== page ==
Digging into the Great Pacific Garbage Patch

Our earth is covered by more than 75 percent water, yet we know more about the moon than the depths of the sea. Today on World Oceans Day we celebrate and honor oceans by recognizing the underwater footprint we all unknowingly leave behind.

When it comes to plastic, what you throw away doesn't really go away. This was evident on my journey to one of the most remote ends of the earth - the Midway Atoll. This small piece of land in the middle of the Pacific Ocean near the northwestern end of the Hawaiian archipelago was one of the most beautiful places I have ever been to, and should have been the most pristine. There are no cars, streets, lights or air pollution, yet I couldn't escape the remnants of modern society littered everywhere in the form of plastic.

I had heard about this "island of garbage" in 2005 and was immediately intrigued. As a surfer, scuba diver and ocean lover, the ocean has always been an integral part of my life. What started out as research for a short segment for a show I was working on, morphed into an arduous 7-year journey to investigate and unveil the story behind this plastic paradise known as the Great Pacific Garbage Patch.

At the dawn of the 20th century, scientists invented synthetic plastics as a replacement for raw materials. Plastic production grew more than 3,000 percent from 1927-1943. During the height of WWII, 85 percent of that production was devoted to war. This fantastic invention came in all shapes, sizes and materials such as nylon, cellophane, polyester, polystyrene, and methyl methacrylate, which are made to be durable and withstand the elements. There are great uses for plastics but it's the plastic products that are designed to be used once, but are made to last forever, that have become the main problem.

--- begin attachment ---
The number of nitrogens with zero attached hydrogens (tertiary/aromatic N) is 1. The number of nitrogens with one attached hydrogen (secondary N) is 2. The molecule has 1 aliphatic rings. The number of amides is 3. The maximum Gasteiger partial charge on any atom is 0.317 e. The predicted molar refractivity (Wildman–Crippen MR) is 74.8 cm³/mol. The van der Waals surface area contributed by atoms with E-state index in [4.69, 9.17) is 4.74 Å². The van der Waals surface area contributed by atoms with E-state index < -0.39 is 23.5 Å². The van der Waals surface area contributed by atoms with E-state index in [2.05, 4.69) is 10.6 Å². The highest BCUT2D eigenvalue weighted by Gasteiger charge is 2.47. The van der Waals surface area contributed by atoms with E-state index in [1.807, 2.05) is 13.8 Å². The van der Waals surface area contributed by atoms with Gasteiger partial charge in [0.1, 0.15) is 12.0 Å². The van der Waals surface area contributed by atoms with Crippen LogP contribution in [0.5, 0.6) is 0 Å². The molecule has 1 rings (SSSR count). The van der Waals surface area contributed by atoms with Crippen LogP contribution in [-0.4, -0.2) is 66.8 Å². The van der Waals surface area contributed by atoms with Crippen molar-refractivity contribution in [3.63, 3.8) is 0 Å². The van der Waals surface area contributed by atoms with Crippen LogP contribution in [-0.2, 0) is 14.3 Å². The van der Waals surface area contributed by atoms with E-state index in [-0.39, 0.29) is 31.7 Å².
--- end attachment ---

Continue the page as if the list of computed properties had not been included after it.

"The biggest landfill it turns out, is our oceans. We are just beginning to realize that," says Lisa Kaas Boyle, an environmental lawyer and co-founder of the Plastic Pollution Coalition.

"The request is always for a picture of this island of garbage, but there is no such island, the debris is dispersed. We have gotten samples from the Indian Ocean, [and] the Atlantic," says Captain Charles Moore of the Algalita Marine Research Organization who found the garbage patch in 1997 when he accidentally sailed through the area, "There's plastic in all of these oceans."

Because plastics are created from chemicals that are volatile in different environments, they will break down over long periods of time in the oceans through photo degradation, or exposure to the sun. The Scripps Institution of Oceanography at the University of California San Diego has found the proliferation of plastic pieces in our environment has infiltrated our oceans at an alarmingly rapid rate. Its latest study estimates the amount of particles of "microplastic"— pieces of plastic smaller than 5 mm in diameter — has increased more than 100 times since the early 1970s. Last year its team found nearly 10 percent of fish in the area had eaten plastic.